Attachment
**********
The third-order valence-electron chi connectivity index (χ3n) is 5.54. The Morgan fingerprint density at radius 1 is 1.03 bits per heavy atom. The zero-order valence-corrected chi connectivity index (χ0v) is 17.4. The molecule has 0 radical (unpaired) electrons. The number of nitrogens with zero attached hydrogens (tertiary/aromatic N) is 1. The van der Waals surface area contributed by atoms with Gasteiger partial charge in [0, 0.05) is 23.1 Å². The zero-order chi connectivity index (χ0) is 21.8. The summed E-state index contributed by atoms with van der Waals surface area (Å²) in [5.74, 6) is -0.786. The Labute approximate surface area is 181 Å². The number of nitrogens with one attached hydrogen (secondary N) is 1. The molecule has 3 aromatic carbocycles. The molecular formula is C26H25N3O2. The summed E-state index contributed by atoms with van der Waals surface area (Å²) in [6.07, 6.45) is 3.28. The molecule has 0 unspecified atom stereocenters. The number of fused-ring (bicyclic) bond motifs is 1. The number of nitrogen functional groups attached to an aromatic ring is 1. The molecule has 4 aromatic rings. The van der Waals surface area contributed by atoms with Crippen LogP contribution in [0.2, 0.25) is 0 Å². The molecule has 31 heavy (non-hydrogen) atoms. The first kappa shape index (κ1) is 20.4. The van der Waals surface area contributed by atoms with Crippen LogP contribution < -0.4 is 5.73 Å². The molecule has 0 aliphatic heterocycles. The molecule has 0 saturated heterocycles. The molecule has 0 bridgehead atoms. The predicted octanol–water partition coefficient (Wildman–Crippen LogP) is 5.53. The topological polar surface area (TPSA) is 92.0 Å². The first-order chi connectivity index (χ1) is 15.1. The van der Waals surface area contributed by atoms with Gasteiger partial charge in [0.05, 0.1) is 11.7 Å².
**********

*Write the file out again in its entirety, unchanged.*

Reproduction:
The third-order valence-electron chi connectivity index (χ3n) is 5.54. The Morgan fingerprint density at radius 1 is 1.03 bits per heavy atom. The zero-order valence-corrected chi connectivity index (χ0v) is 17.4. The molecule has 0 radical (unpaired) electrons. The number of nitrogens with zero attached hydrogens (tertiary/aromatic N) is 1. The van der Waals surface area contributed by atoms with Gasteiger partial charge in [0, 0.05) is 23.1 Å². The zero-order chi connectivity index (χ0) is 21.8. The summed E-state index contributed by atoms with van der Waals surface area (Å²) in [5.74, 6) is -0.786. The Labute approximate surface area is 181 Å². The number of nitrogens with one attached hydrogen (secondary N) is 1. The molecule has 3 aromatic carbocycles. The molecular formula is C26H25N3O2. The summed E-state index contributed by atoms with van der Waals surface area (Å²) in [6.07, 6.45) is 3.28. The molecule has 0 unspecified atom stereocenters. The number of fused-ring (bicyclic) bond motifs is 1. The number of nitrogen functional groups attached to an aromatic ring is 1. The molecule has 4 aromatic rings. The van der Waals surface area contributed by atoms with Crippen LogP contribution in [0.2, 0.25) is 0 Å². The molecule has 31 heavy (non-hydrogen) atoms. The first kappa shape index (κ1) is 20.4. The van der Waals surface area contributed by atoms with Crippen LogP contribution < -0.4 is 5.73 Å². The molecule has 0 aliphatic heterocycles. The molecule has 0 saturated heterocycles. The molecule has 0 bridgehead atoms. The predicted octanol–water partition coefficient (Wildman–Crippen LogP) is 5.53. The topological polar surface area (TPSA) is 92.0 Å². The first-order chi connectivity index (χ1) is 15.1. The van der Waals surface area contributed by atoms with Gasteiger partial charge in [0.05, 0.1) is 11.7 Å².